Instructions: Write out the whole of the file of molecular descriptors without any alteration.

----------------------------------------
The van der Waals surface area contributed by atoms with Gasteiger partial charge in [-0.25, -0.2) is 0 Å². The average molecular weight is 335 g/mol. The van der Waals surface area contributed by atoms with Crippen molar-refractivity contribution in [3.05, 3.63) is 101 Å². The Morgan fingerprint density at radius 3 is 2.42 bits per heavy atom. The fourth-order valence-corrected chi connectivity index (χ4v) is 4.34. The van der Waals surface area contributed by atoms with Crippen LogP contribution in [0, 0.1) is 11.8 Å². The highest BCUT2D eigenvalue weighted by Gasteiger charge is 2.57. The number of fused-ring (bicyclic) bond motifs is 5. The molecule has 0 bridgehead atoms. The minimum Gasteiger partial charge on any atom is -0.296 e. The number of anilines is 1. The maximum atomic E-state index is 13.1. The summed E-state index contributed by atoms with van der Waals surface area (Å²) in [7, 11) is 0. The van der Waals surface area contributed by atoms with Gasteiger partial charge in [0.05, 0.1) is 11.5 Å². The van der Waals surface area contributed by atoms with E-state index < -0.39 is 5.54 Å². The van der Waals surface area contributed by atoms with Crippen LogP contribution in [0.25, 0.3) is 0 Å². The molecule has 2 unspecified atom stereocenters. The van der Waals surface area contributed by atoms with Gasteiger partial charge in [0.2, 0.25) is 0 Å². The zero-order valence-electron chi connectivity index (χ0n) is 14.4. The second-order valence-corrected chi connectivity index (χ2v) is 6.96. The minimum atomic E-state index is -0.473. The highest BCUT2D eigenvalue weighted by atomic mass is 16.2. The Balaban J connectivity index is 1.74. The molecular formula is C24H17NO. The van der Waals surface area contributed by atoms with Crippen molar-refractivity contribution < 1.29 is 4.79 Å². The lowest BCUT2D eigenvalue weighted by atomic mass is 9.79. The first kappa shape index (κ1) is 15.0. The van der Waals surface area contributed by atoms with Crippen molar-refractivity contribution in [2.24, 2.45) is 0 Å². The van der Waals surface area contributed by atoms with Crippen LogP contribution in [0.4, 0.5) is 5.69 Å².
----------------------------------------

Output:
The van der Waals surface area contributed by atoms with Gasteiger partial charge in [-0.25, -0.2) is 0 Å². The average molecular weight is 335 g/mol. The van der Waals surface area contributed by atoms with Crippen molar-refractivity contribution in [3.05, 3.63) is 101 Å². The Morgan fingerprint density at radius 3 is 2.42 bits per heavy atom. The fourth-order valence-corrected chi connectivity index (χ4v) is 4.34. The van der Waals surface area contributed by atoms with Crippen LogP contribution in [0, 0.1) is 11.8 Å². The highest BCUT2D eigenvalue weighted by Gasteiger charge is 2.57. The number of fused-ring (bicyclic) bond motifs is 5. The molecule has 0 bridgehead atoms. The minimum Gasteiger partial charge on any atom is -0.296 e. The number of anilines is 1. The maximum atomic E-state index is 13.1. The summed E-state index contributed by atoms with van der Waals surface area (Å²) in [7, 11) is 0. The van der Waals surface area contributed by atoms with Gasteiger partial charge in [0.05, 0.1) is 11.5 Å². The van der Waals surface area contributed by atoms with E-state index < -0.39 is 5.54 Å². The van der Waals surface area contributed by atoms with Crippen LogP contribution in [0.25, 0.3) is 0 Å². The molecule has 2 unspecified atom stereocenters. The van der Waals surface area contributed by atoms with Gasteiger partial charge in [0.2, 0.25) is 0 Å². The zero-order valence-electron chi connectivity index (χ0n) is 14.4. The second-order valence-corrected chi connectivity index (χ2v) is 6.96. The minimum atomic E-state index is -0.473. The highest BCUT2D eigenvalue weighted by atomic mass is 16.2. The Balaban J connectivity index is 1.74. The molecular formula is C24H17NO. The van der Waals surface area contributed by atoms with Crippen molar-refractivity contribution < 1.29 is 4.79 Å². The lowest BCUT2D eigenvalue weighted by atomic mass is 9.79. The first kappa shape index (κ1) is 15.0. The van der Waals surface area contributed by atoms with Crippen molar-refractivity contribution in [2.24, 2.45) is 0 Å². The van der Waals surface area contributed by atoms with Crippen LogP contribution in [0.4, 0.5) is 5.69 Å².